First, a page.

By Gabriel Olawale
THE World Bank has advocated a single authority for the regulation of operations of free zones in Nigeria. Mr. Craig Raymond Giesze, Senior Operations Officer, Trade & Competitiveness, Global Practice, World Bank Group, made the case at the public hearing organised by the House of Representatives Committee on Commerce. The public hearing was aimed at taking input from stakeholders for the purpose of amending the nation’s Oil and Gas Export Free Zone Authority, OGEFZA, Act.
He disclosed that the World Bank has always advised countries, seeking to attract investments into their economies through their free zones, “to always adopt the single regulatory authority regime for a number of reasons based on knowledge garnered over the years of what foreign investors look out for in an economy”.
He stated: “Beyond the fact that a single regulatory authority is global best practice, the benefits include the fact it reduces administrative costs; the approach creates investor confidence in an economy; investors abhor a confusing regulatory environment and considers such environment as too risky but prefer consistency in regulation because a single regulatory authority offers long term stability that guarantees safety of investments. In that regard, the World Bank perspective would be that Nigeria should seriously consider the adoption of a single regulatory authority regime for its free zones”.
In his opening remarks, the Chairman of the House Committee on Commerce, Hon. Sylvester Ogbaga, PDP Ebonyi State, stated that the key objective of the public hearing was for invited stakeholders to make input that would assist the Committee in its legislative assignment of amending the proposed OGEFZA Act, based on global best practice.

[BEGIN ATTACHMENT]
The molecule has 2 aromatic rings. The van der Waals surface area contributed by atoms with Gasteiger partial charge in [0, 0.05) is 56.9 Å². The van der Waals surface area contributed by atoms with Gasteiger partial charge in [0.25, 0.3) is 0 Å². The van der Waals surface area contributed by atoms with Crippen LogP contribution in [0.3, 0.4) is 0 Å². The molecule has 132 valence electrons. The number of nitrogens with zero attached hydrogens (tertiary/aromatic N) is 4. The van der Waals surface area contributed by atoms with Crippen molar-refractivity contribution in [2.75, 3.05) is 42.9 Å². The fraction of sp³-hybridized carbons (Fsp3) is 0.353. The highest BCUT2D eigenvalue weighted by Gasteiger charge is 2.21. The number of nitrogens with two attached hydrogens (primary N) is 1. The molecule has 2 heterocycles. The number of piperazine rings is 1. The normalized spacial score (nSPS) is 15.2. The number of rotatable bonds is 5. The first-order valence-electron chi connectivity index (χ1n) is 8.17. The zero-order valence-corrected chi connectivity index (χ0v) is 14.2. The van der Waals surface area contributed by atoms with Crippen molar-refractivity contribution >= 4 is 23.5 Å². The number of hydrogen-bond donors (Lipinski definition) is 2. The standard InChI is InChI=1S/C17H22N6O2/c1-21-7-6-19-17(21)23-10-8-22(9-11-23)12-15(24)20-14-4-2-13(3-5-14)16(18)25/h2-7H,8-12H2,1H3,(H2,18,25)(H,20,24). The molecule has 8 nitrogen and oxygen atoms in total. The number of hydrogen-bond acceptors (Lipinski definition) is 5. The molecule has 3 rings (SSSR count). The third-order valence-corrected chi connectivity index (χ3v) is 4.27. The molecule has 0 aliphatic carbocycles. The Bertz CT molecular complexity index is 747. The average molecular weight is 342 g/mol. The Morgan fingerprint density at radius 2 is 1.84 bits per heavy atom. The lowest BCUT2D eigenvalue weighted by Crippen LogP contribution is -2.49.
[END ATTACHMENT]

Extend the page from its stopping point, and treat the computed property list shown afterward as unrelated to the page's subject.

However, the management of the two regulatory agencies in the sector in Nigeria, OGEFZA and NEPZA (Nigeria Export Processing Zone Authority) stated that the supervising ministry of both agencies had requested for more time to review and harmonise their respective submissions. They also requested for a postponement of the public hearing, pending the review of the ministry and the eventual submission of their memoranda.
In his submission, Adewale Dosunmu, General Counsel, Snake Island Integrated Free Zone (SIIFZ), advised the Committee to ensure fairness, equity and justice in the course of executing its assignment by ensuring that stakeholders are given an opportunity of publicly knowing and reacting to the submissions of NEPZA and OGEFZA.
Dosusmu noted that four presidential and ministerial review committees, set up by three previous administrations over the last two decades had recommended the merging of OGEFZA with NEPZA.
He said that this would remove confusion as to who regulates what as well as bolster investors’ confidence in Nigeria. According to him, this would reduce the cost of governance by eliminating double expenses for two agencies that would ultimately be performing the same function.
He informed the Committee that a proper examination of the existing OGEFZA Act, for which the amendment was being sought, would reveal that the intentions of the framers of the OGEFZA Act and that of then Head of State, General SaniAbacha, was specifically to restrict OGEFZA operations to only Ikpokiri and Onne Zones.